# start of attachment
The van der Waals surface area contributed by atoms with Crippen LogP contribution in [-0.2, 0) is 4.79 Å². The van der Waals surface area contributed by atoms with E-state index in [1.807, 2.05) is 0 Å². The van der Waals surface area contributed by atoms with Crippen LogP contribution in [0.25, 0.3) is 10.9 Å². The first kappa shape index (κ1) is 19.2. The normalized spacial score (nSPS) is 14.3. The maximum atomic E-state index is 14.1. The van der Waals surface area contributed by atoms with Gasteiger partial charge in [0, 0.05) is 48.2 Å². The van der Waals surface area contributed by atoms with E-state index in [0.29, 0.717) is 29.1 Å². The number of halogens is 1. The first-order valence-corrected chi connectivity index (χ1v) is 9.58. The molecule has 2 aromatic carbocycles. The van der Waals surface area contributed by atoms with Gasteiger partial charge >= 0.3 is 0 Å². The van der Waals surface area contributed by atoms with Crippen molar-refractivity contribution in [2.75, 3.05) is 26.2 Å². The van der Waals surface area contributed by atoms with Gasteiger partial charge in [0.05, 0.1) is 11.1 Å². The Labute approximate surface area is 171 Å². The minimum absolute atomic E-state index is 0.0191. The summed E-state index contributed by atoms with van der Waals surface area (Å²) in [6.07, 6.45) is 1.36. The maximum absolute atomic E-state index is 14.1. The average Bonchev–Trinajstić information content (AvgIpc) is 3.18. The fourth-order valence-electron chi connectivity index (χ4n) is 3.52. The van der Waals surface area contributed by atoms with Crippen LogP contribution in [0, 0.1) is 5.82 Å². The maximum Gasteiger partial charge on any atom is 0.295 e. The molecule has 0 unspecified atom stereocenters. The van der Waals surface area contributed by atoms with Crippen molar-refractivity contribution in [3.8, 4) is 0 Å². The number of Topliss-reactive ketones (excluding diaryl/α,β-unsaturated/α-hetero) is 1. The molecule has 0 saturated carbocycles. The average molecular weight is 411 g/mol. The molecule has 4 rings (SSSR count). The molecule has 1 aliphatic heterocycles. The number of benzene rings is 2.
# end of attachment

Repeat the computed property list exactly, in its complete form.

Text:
The van der Waals surface area contributed by atoms with Crippen LogP contribution in [-0.2, 0) is 4.79 Å². The van der Waals surface area contributed by atoms with E-state index in [1.807, 2.05) is 0 Å². The van der Waals surface area contributed by atoms with Crippen LogP contribution in [0.25, 0.3) is 10.9 Å². The first kappa shape index (κ1) is 19.2. The normalized spacial score (nSPS) is 14.3. The maximum atomic E-state index is 14.1. The van der Waals surface area contributed by atoms with Gasteiger partial charge in [0, 0.05) is 48.2 Å². The van der Waals surface area contributed by atoms with E-state index in [0.29, 0.717) is 29.1 Å². The number of halogens is 1. The first-order valence-corrected chi connectivity index (χ1v) is 9.58. The molecule has 2 aromatic carbocycles. The van der Waals surface area contributed by atoms with Gasteiger partial charge >= 0.3 is 0 Å². The van der Waals surface area contributed by atoms with Crippen molar-refractivity contribution in [2.75, 3.05) is 26.2 Å². The van der Waals surface area contributed by atoms with Gasteiger partial charge in [0.05, 0.1) is 11.1 Å². The Labute approximate surface area is 171 Å². The minimum absolute atomic E-state index is 0.0191. The summed E-state index contributed by atoms with van der Waals surface area (Å²) in [6.07, 6.45) is 1.36. The maximum absolute atomic E-state index is 14.1. The average Bonchev–Trinajstić information content (AvgIpc) is 3.18. The fourth-order valence-electron chi connectivity index (χ4n) is 3.52. The van der Waals surface area contributed by atoms with Crippen LogP contribution in [0, 0.1) is 5.82 Å². The maximum Gasteiger partial charge on any atom is 0.295 e. The molecule has 0 unspecified atom stereocenters. The van der Waals surface area contributed by atoms with Crippen molar-refractivity contribution in [3.8, 4) is 0 Å². The number of Topliss-reactive ketones (excluding diaryl/α,β-unsaturated/α-hetero) is 1. The molecule has 0 saturated carbocycles. The average molecular weight is 411 g/mol. The molecule has 4 rings (SSSR count). The molecule has 1 aliphatic heterocycles. The number of benzene rings is 2.